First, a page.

She conducts fieldwork in Fes, Morocco, an works primarily with “muhajababes” – headstrong, sexy, pious hijab-wearing young women – to understand how they negotiate the boundaries of their religion, the state, and the market to create a modern Islamic identity. Her work also explores the motivations of demonstrators in the Arab Spring.

Mentor Mustafa | Anthropology | mentor@bu.edu
His fieldwork is an assessment of the religious revival in post-communist Albania with interests in Sufism, religious experience, islamic mysticism, charismatic authority, and secrecy.

Dat Nguyen | Anthropology | dmnguyen@bu.edu
His primary research deals with religions and politics in Southeast Asia, with a particular focus on Buddhism in contemporary Viet Nam. He is interested in exploring the issue of religious governance by examining the relations between the state and Buddhist civil organizations.

Eva Pascal | Graduate Division of Religious Studies | epascal@bu.edu
Her broad areas of interest include Christianity outside the West and its encounters with other religious traditions, mainly Buddhism. Current research explores the transformation of missions in the last century in Southeast Asia, especially the burgeoning faith-based organizations, with an emphasis on the role and historical contributions of women in this process.

Paula Pryce | Anthropology | ppryce@bu.edu
Paula studies Anthropology of Christian Monasticism with a special interest in perception in relation to ritual, and monasticism in urban North America.

Martin Rowe | Sociology | mtrowe@bu.edu
Martin is interested in migration to and within the Global South and how transient migrants in Arab host states establish and perpetuate enduring communities of faith and institutions such as international churches and schools.

Annika Schmeding | Anthropology | ansc@bu.edu

Claire Seulgie LimPolitical Science | clairesl@bu.edu
She is focusing on the state-civil society relationship, including the role of religion in state formation.

Yang Shen | Anthropology | ysanthro@bu.edu

Timothy Snyder | School of Theology | tksnyder@bu.edu.
Tim’s current research is a series of investigations into religious identity and authority in everyday life. As an ethnographer, he studies how American Christian congregations understand their relationship to society. As a theologian, he is interested in how lived-experience critiques contemporary ecclesiology and Christian practice.

Kate Stockly-Meyerdirk | Graduate Division of Religious Studies | kjsm@bu.edu
Kate is interested in the myriad ways in which humans are religious; she seeks to develop a theory of religion that highlights religion’s social dynamics.  In addition, she studies the contemporary shift in American religiosity from mainline churches to evangelical megachurches and what this reveals about human religious desire.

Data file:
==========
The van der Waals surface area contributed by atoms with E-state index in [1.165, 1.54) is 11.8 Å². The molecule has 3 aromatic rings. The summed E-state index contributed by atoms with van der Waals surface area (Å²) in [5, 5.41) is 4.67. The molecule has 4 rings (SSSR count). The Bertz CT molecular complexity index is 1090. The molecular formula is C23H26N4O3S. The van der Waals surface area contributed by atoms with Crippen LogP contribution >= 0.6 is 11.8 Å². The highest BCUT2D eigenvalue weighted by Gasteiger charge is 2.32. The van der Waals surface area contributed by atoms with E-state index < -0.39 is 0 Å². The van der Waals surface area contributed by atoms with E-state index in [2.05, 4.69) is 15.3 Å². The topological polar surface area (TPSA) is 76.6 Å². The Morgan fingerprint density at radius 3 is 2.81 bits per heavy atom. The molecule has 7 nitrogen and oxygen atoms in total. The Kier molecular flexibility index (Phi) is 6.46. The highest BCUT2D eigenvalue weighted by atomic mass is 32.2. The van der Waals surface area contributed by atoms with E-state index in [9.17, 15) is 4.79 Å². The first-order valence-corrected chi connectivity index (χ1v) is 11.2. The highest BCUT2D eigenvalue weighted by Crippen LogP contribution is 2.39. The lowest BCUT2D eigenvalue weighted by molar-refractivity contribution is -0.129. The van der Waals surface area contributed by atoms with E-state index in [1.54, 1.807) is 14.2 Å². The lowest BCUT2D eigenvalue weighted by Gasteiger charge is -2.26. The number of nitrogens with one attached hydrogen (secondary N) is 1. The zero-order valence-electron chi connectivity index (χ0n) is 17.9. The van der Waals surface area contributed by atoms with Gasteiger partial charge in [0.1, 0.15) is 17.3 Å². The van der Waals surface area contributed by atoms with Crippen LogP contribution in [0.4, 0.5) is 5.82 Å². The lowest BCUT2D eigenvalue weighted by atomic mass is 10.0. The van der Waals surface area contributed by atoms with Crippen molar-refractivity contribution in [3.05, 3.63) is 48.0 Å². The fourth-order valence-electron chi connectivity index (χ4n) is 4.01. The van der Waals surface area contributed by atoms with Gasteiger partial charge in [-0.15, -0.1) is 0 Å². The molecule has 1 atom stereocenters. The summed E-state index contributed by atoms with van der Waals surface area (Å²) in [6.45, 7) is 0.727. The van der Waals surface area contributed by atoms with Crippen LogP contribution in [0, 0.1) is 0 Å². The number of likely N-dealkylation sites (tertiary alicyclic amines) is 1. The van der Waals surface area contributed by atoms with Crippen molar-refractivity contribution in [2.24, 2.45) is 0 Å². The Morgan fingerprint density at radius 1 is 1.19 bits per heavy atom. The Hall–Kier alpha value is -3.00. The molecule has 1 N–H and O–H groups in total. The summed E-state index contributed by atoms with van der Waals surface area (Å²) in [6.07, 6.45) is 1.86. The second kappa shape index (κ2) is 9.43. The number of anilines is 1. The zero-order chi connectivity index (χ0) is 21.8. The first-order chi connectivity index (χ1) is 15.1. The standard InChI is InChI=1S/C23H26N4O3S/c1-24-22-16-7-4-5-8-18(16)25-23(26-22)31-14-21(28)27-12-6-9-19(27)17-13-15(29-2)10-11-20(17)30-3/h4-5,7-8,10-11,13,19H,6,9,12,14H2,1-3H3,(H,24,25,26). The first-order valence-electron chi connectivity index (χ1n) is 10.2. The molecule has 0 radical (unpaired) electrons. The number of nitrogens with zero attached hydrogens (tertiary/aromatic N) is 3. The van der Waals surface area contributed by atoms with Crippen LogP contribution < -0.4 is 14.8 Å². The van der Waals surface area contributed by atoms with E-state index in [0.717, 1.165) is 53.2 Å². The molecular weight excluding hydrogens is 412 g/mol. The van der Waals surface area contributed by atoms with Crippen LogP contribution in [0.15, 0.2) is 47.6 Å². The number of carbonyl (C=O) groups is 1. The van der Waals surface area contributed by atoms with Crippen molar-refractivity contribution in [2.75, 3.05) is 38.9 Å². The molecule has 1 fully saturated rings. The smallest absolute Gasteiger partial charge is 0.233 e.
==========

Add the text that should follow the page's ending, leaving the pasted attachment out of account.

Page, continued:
Ben Suitt | Graduate Division of Religious Studies | bensuitt@bu.edu.
His current research interests focus upon the narrative created by the United States’ involvement in violent conflict and how it shapes contemporary Christian ethics with regard to participation in war, conscientious objection, and pacifism.

Chelsea Shields Strayer | Anthropology |  csstrayer@gmail.com
Her research on the interactions between biology and culture in Asante indigenous religion and ritual healing ceremonies in Ghana, West Africa, and has cumulatively spent over 23 months conducting fieldwork in Ghana.

Chris Taylor | Anthropology | cbtaylor@bu.edu
Chris Taylor studies the organization of faith-based charity and social work in Muslim societies of north India.

Ahmet Selim Tekelioglu | Political Science | astekeli@bu.edu
Ahmet Selim  is conducting his fieldwork in four American Muslim communities with a focus on discussions around Muslim transnationalism among American converts to Islam. His research interests include politics of multiculturalism in United States and Europe, international relations theories, and politics of religion in Muslim majority societies.

James C. (Jim) Wallace | Political Science and International Relations (PO) | jcw53@bu.edu
Jim is a mid-career student completing his second doctorate. He has an extensive background in religion, theology, government and politics. His dissertation is on the U.S. government’s use of religion as a tool for covert operations in the early Cold War years. His areas of specialty are IR and religion, political Islam, and religion in China. He is also co-author of a book with Oxford University Press on the Evangelical intelligentsia in America.

Adam Westbrook | GDRS |  awestbro@bu.edu  
He is interested in religious pluralism, the role of religion in intergroup conflict, the challenge and the possibility of interreligious understanding in the United States and Israel/Palestine, and the role religion may play in the reconciliation process in post-conflict areas.

Gina Zurlo | School of Theology  gbello@bu.edu
Gina studies international religious demography (the statistical analysis of religious populations worldwide), currently focusing on Judaism and the religiously unaffiliated. She is also doing research on the Christian history of American sociology and the 20th-century development of quantitative methods as applied to religious adherence.